Florida Keys is divided into three different parts – Lower Keys, Middle Keys and Upper Keys.
The Lower Keys begins at Key West and ends at 7 Mi. Bridge, where the Middle Keys takes over from Marathon to Layton. After Middle Keys you will find the Upper Keys, stretching from Islamorada to Key Largo.
One of the best dive sites in the Lower Keys is the Looe Key Reef. Looe Key Reef was appointed national marine sanctuary in 1981 and the marine life is truly amazing and very diverse. Since lobstering is prohibited, you will see more spiny lobsters here than at most other reefs in the area. Looe was a British ship that ran aground on this reef in 1774 and the ship has today became a part of the reef and can be hard to sea if you don’t know what to look for. The most visible signs are a ballast rock pile and an anchor chain in the eastern end of the reef. When Looe ran aground, her commander decided to burn the ship in order to ignite the gunpowder storage. Only by completely destroying her could he prevent the ship from being salvaged by the Spanish.
If you are a beginner, or is doing a check dive, the Middle Keys offers one of the best dive sites in the area – the Sombrero Reef. It’s a shallow dive, but still very interesting and always packed with fish and other marine animals. The depth range is 5 to 35 feet. It’s a spur-and-groove coral reef with impressive finger corals, lettuce corals, gorgonians and soft corals. The wild life at the site includes nurse sharks, big moray, schools of striped sergeant majors, yellowtail snappers, blue parrotfish, barracuda, bar jacks and squirrelfish. Like many other places in the Keys, the Sombrero reef is a Sanctuary Preservation Area. The Sombrero Reef derives its name from the Sombrero Key Lighthouse, a lighthouse built more than 150 years ago.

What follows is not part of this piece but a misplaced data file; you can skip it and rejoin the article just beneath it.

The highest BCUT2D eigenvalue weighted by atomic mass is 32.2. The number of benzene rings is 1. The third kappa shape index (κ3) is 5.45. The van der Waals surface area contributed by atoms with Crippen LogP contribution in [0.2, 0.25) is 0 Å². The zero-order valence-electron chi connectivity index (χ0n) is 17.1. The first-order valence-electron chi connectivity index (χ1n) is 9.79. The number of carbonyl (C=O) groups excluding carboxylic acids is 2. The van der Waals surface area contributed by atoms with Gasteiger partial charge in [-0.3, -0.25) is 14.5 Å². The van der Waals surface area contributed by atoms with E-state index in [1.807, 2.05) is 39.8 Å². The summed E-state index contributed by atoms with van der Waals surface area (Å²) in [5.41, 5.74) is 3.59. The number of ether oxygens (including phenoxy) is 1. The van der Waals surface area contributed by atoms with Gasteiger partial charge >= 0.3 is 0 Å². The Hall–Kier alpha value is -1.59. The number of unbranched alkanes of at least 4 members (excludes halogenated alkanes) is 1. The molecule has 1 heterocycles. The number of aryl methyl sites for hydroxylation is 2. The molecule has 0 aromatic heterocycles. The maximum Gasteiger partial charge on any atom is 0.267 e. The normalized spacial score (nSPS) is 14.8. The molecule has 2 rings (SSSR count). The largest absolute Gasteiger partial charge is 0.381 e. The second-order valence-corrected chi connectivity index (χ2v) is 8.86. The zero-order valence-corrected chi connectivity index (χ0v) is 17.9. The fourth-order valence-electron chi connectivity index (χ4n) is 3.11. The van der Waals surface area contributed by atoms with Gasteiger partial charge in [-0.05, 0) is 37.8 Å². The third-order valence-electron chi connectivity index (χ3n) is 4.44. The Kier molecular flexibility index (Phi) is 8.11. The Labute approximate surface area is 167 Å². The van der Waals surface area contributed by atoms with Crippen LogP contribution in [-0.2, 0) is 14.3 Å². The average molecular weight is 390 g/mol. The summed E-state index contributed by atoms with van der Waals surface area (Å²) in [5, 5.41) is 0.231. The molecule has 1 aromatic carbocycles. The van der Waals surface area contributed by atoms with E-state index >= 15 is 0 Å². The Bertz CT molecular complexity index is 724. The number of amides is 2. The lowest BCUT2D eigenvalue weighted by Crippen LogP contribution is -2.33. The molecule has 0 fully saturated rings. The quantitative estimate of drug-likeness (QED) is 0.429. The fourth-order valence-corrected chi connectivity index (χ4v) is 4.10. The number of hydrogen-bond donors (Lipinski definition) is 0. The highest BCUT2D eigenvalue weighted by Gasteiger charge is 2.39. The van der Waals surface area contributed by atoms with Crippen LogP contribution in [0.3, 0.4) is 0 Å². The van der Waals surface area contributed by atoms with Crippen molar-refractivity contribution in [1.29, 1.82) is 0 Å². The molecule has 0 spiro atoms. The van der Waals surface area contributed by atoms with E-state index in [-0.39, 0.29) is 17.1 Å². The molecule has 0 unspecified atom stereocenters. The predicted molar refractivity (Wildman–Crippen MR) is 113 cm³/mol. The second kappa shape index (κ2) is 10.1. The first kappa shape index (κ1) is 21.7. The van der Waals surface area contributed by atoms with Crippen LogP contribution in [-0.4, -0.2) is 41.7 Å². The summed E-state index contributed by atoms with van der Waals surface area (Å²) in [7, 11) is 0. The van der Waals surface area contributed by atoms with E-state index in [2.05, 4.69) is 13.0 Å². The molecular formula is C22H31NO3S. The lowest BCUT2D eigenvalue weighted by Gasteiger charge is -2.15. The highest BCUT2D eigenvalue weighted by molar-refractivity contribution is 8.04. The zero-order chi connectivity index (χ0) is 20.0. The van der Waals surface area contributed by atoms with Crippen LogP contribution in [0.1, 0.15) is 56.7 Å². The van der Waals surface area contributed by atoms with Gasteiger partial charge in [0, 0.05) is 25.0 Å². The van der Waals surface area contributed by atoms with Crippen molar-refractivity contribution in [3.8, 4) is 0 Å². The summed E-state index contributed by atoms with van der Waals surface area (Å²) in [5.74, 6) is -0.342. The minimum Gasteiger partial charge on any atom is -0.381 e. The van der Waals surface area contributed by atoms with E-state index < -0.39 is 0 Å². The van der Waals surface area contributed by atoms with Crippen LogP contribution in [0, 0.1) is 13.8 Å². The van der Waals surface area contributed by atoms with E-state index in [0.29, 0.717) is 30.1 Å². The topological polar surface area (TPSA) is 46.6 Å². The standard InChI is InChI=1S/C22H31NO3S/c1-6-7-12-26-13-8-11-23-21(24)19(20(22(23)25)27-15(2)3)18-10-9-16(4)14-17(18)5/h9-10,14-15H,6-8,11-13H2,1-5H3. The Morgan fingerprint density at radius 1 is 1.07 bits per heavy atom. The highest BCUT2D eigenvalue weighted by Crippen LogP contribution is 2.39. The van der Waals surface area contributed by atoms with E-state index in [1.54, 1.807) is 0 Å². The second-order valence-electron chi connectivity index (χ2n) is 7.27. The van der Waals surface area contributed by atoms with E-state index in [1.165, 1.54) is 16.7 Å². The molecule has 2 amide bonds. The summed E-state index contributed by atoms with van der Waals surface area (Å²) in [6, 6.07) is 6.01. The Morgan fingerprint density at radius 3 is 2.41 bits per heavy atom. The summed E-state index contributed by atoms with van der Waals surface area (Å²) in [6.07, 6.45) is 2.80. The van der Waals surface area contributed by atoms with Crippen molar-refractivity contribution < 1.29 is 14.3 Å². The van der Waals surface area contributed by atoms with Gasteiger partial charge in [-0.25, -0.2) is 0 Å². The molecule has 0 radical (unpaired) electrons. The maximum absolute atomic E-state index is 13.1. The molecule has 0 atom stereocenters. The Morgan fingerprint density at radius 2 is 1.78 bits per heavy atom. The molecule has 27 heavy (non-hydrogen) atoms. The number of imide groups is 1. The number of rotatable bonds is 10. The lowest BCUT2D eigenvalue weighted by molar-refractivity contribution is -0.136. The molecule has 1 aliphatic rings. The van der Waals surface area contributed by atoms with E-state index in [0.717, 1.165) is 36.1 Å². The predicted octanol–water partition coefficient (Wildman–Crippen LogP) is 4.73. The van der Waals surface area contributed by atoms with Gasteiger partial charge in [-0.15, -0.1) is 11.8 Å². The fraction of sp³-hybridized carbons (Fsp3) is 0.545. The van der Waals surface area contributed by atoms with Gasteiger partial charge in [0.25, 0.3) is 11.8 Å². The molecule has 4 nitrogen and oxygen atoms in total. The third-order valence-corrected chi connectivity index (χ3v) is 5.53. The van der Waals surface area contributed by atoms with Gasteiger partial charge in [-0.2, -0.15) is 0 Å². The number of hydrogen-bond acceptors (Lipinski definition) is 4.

When you’re visiting the Upper Keys you simply have to check out the dive site called Spiegel Grove. Spiegel Grove is the largest ship ever deliberately sunk to create an artificial reef. It’s a striking 510-foot U.S. Navy Landing Ship Dock and probably the most famous artificial reef in the world. It was sunk in June 2002 and opened to the public on June 2002. Since then it has attracted a great number of divers and snorkelers, but most important – it has attracted an interesting marine flora and fauna as well. The dive is however not for anyone; the dept range is 45 to 130 feet and required skill level intermediate since currents can be unpredictable around the wreck. If you wish do dive into the wreck, you will of course need the specialized equipment and training for diving in an overhead environment. Spiegel Grove is particularly popular for Nitrox dives. The ship is located near Dixie Shoals, approximately 6 miles off Key Largo.
The seasonal changes in Florida Keys are quite big. October to March is considered winter, with water temperatures dropping down to 75 degrees Fahrenheit or lower. The seas are rougher during the winter and generally 3 to 6 feet. A wetsuit is highly recommended if you are to stay any longer period in the water. The summer season begins in April, with water temperatures usually around 85-90 degrees Fahrenheit. You don’t have to wear a wetsuit to stay warm, but a light wetsuit or skins are still recommended as protection against abrasions and jellyfish. The seas are less rough than during the winter, and seldom more than 3 feet.
The reefs in Florida Keys are considered among the best in the world, and fishing restrictions, pollutions controls and diver education are all successful steps that have been taken in order to keep them that way.